I don't know about golf clubs, but tennis rackets have 4 small areas of liquidmetal alloys spaced around the head. They look to be about 2-3 inches long each, slightly curved. The rackets are NOT completely made of liquidmetal alloy.

 

Head Liquidmetal 8 Racquets

post #57 of 73
Quote:
Originally Posted by elroth View Post

I don't know about golf clubs, but tennis rackets have 4 small areas of liquidmetal alloys spaced around the head. They look to be about 2-3 inches long each, slightly curved. The rackets are NOT completely made of liquidmetal alloy.

 

Head Liquidmetal 8 Racquets

 

Thanks for confirming that it's not just a coating.

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post #58 of 73
Quote:
Originally Posted by jragosta View Post

 

 For example, there are already tennis rackets and golf clubs on the market which use Liquidmetal alloys. 

 

Are there golf clubs being made now? I had read they tested some with a LiquidMetal head awhile back but they were shattering after as few as 40 strokes. That's according to the Wiki you've mentioned before. Perhaps they've perfected it now. Gotta link to golf clubs using it? That would be an excellent way to prove the impact resistance.

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post #59 of 73
Quote:
Originally Posted by Gatorguy View Post

Are there golf clubs being made now? I had read they tested some with a LiquidMetal head awhile back but they were shattering after as few as 40 strokes. That's according to the Wiki you've mentioned before. Perhaps they've perfected it now. Gotta link to golf clubs using it? That would be an excellent way to prove the impact resistance.

 

There appear to be a number. 

Google 'liquidmetal golf club". (funny how none of the Apple haters seem to be able to figure out how to use Google to answer a question)

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post #60 of 73

Funny when someone attempts to make fun of another member for not doing a Google search, yet doesn't do one himself and offer a link.

 

Yes, I had already done a Google search, and no I don't find anyone making LiquidMetal golf clubs. There's a few old "non-conforming" clubs (as one golfer called them) on eBay, but nothing being produced currently that I can find. Perhaps you could help a member out with a real link to a current producer Jragosta.

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post #61 of 73
Quote:
Originally Posted by Gatorguy View Post

Funny when someone attempts to make fun of another member for not doing a Google search, yet doesn't do one himself and offer a link.

 

Yes, I had already done a Google search, and no I don't find anyone making LiquidMetal golf clubs. There's a few old "non-conforming" clubs (as one golfer called them) on eBay, but nothing being produced currently that I can find. Perhaps you could help a member out with a real link to a current producer Jragosta.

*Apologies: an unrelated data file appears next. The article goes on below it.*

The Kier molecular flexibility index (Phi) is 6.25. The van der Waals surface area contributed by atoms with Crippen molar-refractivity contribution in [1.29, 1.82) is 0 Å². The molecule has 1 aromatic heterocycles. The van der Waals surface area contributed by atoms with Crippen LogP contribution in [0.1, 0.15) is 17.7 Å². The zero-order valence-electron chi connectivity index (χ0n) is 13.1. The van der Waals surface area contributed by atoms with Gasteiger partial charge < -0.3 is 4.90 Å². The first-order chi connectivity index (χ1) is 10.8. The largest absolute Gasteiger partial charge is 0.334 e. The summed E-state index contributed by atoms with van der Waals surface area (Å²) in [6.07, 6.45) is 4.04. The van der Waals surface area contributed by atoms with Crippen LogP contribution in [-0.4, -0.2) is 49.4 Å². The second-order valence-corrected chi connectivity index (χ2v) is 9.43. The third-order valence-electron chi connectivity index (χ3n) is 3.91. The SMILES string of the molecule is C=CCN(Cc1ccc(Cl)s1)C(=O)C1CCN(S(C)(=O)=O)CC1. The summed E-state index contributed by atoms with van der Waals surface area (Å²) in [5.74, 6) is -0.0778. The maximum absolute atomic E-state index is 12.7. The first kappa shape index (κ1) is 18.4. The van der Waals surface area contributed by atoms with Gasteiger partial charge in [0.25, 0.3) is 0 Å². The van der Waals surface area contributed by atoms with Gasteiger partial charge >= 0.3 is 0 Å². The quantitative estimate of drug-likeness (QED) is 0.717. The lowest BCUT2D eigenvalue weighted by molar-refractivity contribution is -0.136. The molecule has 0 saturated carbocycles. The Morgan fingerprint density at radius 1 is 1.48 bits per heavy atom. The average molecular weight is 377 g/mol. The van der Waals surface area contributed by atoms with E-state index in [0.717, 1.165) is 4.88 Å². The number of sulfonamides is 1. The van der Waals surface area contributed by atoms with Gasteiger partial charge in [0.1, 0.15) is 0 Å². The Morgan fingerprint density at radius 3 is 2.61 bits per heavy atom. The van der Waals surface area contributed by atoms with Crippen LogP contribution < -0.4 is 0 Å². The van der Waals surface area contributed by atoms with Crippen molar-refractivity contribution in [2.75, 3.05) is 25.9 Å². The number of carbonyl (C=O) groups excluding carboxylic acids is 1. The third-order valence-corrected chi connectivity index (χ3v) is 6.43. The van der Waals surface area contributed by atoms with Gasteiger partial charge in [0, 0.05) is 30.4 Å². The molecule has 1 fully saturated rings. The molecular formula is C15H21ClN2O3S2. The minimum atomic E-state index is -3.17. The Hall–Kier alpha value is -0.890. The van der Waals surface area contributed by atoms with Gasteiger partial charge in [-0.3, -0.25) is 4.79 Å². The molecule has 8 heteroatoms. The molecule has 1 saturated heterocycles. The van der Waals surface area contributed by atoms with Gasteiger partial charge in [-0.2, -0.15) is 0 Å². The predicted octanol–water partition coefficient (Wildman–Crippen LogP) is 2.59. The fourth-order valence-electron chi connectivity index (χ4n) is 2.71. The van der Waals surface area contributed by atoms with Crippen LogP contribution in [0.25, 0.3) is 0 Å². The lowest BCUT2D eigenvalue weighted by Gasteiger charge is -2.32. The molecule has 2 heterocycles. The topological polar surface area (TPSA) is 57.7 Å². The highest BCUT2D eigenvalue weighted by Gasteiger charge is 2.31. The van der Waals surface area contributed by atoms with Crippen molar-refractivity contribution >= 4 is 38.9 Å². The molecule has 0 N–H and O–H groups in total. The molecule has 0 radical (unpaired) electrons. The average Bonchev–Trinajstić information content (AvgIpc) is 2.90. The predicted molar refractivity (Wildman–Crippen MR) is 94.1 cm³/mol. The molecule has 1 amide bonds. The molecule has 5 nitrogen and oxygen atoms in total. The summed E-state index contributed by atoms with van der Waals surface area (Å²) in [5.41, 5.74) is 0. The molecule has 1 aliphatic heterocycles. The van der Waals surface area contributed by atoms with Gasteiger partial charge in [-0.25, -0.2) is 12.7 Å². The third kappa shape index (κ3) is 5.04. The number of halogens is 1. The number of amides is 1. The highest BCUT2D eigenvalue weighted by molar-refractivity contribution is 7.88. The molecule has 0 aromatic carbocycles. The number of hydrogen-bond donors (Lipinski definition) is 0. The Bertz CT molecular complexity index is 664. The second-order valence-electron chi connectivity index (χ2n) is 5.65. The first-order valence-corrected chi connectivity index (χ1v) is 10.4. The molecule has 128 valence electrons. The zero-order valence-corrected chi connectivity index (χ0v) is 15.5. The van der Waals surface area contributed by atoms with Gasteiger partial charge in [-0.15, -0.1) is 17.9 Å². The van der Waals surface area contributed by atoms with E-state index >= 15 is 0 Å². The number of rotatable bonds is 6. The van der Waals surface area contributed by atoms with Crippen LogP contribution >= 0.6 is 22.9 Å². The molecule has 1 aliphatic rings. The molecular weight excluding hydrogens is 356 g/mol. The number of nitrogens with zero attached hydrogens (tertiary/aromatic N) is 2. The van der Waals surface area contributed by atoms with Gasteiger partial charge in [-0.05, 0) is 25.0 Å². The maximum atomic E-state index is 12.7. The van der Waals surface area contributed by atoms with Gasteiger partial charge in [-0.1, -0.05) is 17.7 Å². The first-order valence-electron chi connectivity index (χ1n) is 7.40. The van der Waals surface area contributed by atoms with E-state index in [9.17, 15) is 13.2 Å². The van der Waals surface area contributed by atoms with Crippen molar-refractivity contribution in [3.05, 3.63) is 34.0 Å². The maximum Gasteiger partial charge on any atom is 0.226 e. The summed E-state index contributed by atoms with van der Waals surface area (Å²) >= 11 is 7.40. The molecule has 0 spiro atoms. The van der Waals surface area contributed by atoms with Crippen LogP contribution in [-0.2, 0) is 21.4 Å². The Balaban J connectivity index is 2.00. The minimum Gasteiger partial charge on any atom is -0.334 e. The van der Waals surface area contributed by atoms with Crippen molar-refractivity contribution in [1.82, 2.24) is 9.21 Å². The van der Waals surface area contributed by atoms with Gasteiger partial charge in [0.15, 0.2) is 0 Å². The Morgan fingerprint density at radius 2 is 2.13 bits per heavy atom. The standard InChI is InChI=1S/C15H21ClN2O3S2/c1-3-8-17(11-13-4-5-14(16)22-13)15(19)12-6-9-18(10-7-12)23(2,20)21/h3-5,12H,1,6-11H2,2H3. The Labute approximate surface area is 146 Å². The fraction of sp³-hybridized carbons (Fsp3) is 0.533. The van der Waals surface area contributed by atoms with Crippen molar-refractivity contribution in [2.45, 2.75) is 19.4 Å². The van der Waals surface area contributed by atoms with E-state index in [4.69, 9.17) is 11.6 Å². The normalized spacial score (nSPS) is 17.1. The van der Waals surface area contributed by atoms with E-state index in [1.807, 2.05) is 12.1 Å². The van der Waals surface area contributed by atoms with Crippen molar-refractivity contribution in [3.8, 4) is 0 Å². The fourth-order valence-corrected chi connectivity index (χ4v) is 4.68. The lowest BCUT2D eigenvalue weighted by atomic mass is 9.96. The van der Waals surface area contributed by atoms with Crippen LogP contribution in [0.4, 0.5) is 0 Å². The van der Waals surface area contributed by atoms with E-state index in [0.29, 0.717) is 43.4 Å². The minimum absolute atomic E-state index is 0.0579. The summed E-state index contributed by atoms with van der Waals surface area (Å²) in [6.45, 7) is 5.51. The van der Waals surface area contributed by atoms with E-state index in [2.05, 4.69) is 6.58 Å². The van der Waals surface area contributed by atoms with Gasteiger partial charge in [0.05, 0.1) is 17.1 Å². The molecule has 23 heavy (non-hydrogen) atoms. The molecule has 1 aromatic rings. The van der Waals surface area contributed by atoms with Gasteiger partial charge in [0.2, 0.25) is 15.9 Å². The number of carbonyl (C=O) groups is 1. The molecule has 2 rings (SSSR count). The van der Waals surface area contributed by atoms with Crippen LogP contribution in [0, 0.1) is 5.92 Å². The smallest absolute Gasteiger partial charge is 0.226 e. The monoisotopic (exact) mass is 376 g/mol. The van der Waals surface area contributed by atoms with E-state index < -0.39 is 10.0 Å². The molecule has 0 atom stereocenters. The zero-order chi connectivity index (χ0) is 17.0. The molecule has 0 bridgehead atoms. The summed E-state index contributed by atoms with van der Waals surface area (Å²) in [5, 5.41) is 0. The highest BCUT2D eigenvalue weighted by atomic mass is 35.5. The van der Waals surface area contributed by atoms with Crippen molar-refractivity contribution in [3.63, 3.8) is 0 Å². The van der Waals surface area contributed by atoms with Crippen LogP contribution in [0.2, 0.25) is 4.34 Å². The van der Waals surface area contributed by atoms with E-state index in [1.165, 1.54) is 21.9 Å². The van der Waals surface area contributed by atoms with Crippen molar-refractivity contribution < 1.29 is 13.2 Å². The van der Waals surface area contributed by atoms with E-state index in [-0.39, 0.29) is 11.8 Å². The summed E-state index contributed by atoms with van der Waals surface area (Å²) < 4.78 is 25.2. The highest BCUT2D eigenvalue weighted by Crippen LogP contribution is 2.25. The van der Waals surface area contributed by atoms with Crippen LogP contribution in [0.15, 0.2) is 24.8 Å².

Geez. I guess we can understand why you hate Apple so much. You can't even figure out how to do a Google search and you're upset because Mac users are able to do things with their computers.

 

http://www.overstock.com/Sports-Toys/Liquidmetal-HLS-3-Wood-Golf-Club/2768153/product.html

 

http://www.golfproductnews.com/liquidmetal-golf-fairway-woods/

 

http://www.cbssports.com/story/5564401

 

http://www.equip2golf.com/reviews/fairway_woods/LMG_liquidmetal.html

 

http://www.ausgolf.com.au/liquidmetal-ls-1-putter

 

http://www.lmgsportsinc.com/
(Sorry, I can't read it, but the summary on Yahoo was:

  1. Liquidmetal Golf Clubs designed for the mid to high handicapper utilizing the Liquidmetal technology. Liquidmetal is harder than titanium, more forgiving,and vibration free"

 

http://www.overstock.com/Sports-Toys/Liquidmetal-Tour-Vision-FA-1-Milled-Putter/2478670/product.html

 

And so on. And on. And on.

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post #62 of 73

As I said Jr, none of those are currently produced as far as I can tell. Rather than jumping all over as tho you've proven something, just one link to a current producer is all I originally requested. It would be even more evidence of the impact resistance, and a useful reply.  

 

You've not offered anything other than poor attempts at mocking instead of an answer so I don't even know why you bothered responding. I suppose this is where you disappear from the conversation rather than admit any mistake. 

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post #63 of 73
Quote:
Originally Posted by Gatorguy View Post

As I said Jr, none of those are currently produced as far as I can tell. Rather than jumping all over as tho you've proven something, just one link to a current producer is all I originally requested. It would be even more evidence of the impact resistance, and a useful reply.  

 

You've not offered anything other than poor attempts at mocking instead of an answer so I don't even know why you bothered responding. I suppose this is where you disappear from the conversation rather than admit any mistake. 

 

Those are all currently available for purchase. If you want to know if they're being produced, call the manufacturer.

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post #64 of 73

Researched. They're not, having been discontinued years ago. But at least you're consistent in not admitting a mistake when you make one.

 

Really was no biggie to begin with. If you didn't have a legitimate answer it would have been better not to answer with mocking to begin with as tho you knew something. You're a smart guy, but there's a lot of smart guys here. Belittling others doesn't get you additional points or respect. You might consider some courtesy.

 

now wait for smart-aleck response along the lines of "I only respect those who have earned it" or something to that effect

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post #65 of 73

Researched. They're not, having been discontinued years ago. But at least you're consistent in not admitting a mistake when you make one.

 

Really was no biggie to begin with. If you didn't have a legitimate answer it would have been better not to answer with mocking to begin with as tho you knew something. You're a smart guy, but there's a lot of smart guys here. Belittling others doesn't get you additional points or respect. You might consider some courtesy.